Perez changed his tyres at the end of the lap: a free stop given his comfortable cushion over Russell. “This is your shot at fastest lap,” the Red Bull pitwall told Perez, as if throwing him a consolatory bonus point.
Alonso pitted from eighth on lap 54, but a slow stop put him 2sec behind Mick Schumacher in tenth.
Alonso was past Schumacher at the start of lap 56 to claim ninth, and Schumacher dropped out of the top 10 a lap later, as Tsunoda drove past.
Lap 57 also saw Sainz close to within a second of fourth-placed Bottas, as Hamilton closed on the Ferrari, now 1.7sec behind.
Sainz was past on the outside of Turn 1 on lap 58, and not before time, with Hamilton breathing down his neck. The flying Mercedes vaulted the Alfa two corners later, on the outside of Turn 3 and had the Ferrari well and truly in his sights, starting lap 59 just 0.7sec behind.
By lap 60, he was past, around the outside at Turn 1 despite vigorous defending by the Ferrari driver whose tyres were low on grip.
After dropping to the back of the grid at the start, Hamilton was fourth, and 12.6sec behind his team-mate.
That wasn’t the end of the story: “We’ll do as much left and coast as we can,” Hamilton was told on lap 64, with two laps remaining. “There’s a DNF risk so give up the place if you have to”.
It was music to the ears of Ferrari’s pitwall which immediately relayed the message to the closely-following Sainz. He was back past by lap 65.
It was smooth sailing for Verstappen, however, who maintained his record of winning every race he has finished in 2022, and moving six points ahead of Leclerc to head the title race, while Perez picked up the fastest lap.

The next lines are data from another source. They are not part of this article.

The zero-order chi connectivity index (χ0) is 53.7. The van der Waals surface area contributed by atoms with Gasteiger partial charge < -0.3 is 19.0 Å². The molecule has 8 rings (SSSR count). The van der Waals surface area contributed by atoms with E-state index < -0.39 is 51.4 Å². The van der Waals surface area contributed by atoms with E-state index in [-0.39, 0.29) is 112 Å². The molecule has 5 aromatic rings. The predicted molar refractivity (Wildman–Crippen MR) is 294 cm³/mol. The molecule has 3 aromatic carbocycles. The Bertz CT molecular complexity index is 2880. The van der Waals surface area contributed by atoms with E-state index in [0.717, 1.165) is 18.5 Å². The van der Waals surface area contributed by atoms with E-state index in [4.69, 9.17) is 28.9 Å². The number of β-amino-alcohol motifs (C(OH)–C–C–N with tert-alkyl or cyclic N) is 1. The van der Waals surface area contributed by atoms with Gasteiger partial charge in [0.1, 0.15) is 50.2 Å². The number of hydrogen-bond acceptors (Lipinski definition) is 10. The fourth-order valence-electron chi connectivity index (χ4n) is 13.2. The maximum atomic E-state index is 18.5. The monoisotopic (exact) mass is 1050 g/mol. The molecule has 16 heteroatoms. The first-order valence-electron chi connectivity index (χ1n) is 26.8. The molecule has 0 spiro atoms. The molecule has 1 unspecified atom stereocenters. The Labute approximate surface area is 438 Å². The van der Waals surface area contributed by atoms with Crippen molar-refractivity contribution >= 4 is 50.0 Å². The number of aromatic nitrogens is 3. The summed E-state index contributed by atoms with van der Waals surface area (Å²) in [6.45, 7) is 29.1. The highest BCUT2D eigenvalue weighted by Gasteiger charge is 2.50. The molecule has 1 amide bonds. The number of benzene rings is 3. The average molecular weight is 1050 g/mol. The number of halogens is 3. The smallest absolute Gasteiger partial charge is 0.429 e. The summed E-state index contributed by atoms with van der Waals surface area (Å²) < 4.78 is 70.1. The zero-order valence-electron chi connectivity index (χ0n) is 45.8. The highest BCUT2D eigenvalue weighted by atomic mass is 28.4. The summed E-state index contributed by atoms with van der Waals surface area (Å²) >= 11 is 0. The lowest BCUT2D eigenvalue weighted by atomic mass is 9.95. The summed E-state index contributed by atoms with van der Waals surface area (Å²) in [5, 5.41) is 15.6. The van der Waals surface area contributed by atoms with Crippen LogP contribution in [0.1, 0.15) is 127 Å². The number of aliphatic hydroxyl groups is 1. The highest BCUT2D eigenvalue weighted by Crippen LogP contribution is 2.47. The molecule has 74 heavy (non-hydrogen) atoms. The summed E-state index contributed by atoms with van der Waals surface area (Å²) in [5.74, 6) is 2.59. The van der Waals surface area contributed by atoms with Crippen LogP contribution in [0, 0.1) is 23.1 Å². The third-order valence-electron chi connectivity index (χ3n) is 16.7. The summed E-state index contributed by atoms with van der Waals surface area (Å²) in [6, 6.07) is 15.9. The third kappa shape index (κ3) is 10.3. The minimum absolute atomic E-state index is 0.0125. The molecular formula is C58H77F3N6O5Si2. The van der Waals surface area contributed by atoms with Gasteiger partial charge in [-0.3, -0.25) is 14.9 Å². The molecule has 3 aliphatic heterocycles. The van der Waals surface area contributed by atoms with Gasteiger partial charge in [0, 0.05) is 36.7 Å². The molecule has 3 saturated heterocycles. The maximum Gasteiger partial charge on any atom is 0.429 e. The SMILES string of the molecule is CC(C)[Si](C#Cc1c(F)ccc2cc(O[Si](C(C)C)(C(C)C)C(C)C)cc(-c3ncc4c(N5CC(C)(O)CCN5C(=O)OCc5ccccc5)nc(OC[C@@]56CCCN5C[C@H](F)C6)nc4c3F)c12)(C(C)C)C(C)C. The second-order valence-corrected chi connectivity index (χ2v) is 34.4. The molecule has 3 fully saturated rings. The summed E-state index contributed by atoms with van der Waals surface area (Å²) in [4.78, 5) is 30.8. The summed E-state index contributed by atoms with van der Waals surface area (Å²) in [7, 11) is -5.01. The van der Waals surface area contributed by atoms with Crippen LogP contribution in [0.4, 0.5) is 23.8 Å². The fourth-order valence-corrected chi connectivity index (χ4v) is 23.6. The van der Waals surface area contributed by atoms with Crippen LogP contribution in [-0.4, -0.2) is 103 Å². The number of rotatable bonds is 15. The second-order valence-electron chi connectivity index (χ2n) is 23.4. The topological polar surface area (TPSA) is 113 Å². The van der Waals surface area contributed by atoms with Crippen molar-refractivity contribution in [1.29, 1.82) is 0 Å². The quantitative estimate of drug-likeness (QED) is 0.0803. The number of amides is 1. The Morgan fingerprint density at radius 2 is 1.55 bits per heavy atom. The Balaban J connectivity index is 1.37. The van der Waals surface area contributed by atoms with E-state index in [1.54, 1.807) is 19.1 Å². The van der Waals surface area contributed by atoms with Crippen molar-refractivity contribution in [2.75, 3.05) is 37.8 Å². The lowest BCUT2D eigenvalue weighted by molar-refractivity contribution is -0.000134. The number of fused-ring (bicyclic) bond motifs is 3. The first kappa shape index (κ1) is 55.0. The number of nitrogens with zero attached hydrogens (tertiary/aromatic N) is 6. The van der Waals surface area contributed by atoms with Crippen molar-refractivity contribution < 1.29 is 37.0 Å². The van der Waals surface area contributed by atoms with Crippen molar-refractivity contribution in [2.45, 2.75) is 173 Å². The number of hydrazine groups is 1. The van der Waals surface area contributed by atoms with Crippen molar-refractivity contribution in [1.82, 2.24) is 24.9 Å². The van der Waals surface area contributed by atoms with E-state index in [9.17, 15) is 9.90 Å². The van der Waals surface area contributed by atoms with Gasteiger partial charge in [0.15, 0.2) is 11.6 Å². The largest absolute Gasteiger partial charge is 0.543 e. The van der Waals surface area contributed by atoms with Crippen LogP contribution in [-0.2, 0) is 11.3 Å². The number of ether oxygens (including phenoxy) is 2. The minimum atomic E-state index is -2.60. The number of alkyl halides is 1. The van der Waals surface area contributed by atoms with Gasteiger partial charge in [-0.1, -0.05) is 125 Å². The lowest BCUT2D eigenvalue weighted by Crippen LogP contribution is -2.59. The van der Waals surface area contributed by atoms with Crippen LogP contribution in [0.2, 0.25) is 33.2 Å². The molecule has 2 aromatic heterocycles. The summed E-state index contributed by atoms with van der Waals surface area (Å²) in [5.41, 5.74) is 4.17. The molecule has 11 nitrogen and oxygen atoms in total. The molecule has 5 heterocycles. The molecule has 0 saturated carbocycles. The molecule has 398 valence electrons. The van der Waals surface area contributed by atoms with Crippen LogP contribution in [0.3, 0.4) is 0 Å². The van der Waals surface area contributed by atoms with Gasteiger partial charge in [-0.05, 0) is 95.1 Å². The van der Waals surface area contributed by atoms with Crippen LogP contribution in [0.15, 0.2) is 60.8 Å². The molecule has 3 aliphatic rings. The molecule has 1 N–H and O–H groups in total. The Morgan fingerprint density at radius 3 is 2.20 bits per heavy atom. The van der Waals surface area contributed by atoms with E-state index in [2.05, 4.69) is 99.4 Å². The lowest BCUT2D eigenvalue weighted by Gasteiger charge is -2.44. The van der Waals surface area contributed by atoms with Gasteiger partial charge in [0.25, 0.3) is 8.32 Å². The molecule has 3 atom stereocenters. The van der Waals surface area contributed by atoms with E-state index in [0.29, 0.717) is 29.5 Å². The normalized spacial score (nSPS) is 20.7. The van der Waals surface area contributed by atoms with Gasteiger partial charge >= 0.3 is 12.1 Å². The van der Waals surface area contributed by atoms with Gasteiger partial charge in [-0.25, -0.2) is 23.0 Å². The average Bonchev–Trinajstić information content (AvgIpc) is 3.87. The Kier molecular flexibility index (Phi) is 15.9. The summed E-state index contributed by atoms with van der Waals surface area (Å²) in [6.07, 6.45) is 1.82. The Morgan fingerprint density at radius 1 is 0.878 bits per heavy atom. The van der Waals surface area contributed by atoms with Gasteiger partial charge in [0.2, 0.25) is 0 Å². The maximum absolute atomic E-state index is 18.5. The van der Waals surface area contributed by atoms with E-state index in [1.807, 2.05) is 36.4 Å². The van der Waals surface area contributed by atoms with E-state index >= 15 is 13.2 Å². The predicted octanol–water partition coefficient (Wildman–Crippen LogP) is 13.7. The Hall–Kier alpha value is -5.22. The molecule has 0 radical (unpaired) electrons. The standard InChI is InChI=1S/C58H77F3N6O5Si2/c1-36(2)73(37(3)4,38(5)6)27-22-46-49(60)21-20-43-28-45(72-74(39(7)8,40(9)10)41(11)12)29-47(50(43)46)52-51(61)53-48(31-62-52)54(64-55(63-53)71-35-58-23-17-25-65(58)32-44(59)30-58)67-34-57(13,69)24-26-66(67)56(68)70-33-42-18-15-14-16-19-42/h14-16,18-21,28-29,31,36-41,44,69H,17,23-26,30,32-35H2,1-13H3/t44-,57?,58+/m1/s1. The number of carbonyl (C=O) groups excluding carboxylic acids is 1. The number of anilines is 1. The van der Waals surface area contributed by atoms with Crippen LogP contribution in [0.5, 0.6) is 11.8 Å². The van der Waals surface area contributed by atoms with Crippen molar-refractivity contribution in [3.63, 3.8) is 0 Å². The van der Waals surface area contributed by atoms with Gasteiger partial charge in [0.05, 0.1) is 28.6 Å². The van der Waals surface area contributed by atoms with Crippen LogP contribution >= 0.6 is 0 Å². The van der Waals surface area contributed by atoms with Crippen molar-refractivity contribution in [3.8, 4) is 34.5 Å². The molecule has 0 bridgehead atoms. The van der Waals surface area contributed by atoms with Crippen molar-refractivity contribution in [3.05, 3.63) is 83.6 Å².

“Sometimes you have to do it the hard way,” the team told Verstappen.
The mood was less celebratory on Perez’s radio channel. “A good result for the team,” he said. “We’ll talk later”.
The drivers’ standings now have Verstappen on top with 110 points, Leclerc second on 104 and Perez’s 85 putting him third. Russell with 74 has moved ahead of Sainz’s total of 65.
2022 Spanish Grand Prix results
|1||Max Verstappen||Red Bull||66 laps||25|
|2||Sergio Perez||Red Bull||+13.072sec||19*|
|6||Valtteri Bottas||Alfa Romeo||+59.9sec||8|
|7||Esteban Ocon||Alpine||+1min 15.3sec||6|
|8||Lando Norris||Mercedes||+1min 23.2sec||4|
|9||Fernando Alonso||Alpine||+1 lap||2|
|10||Yuki Tsunoda||AlphaTauri||+1 lap||1|
|11||Mick Schumacher||Haas||+1 lap|
|12||Sebastian Vettel||Aston Martin||+1 lap|
|13||Daniel Ricciardo||McLaren||+1 lap|
|14||Pierre Gasly||AlphaTauri||+1 lap|
|15||Lance Stroll||Aston Martin||+1 lap|
|16||Kevin Magnussen||Haas||+1 lap|
|17||Nicholas Latifi||Williams||+1 lap|
|18||Alex Albon||Williams||+1 lap|
|19||Zhou Guanyu||Alfa Romeo||DNF|
*Includes additional point for fastest lap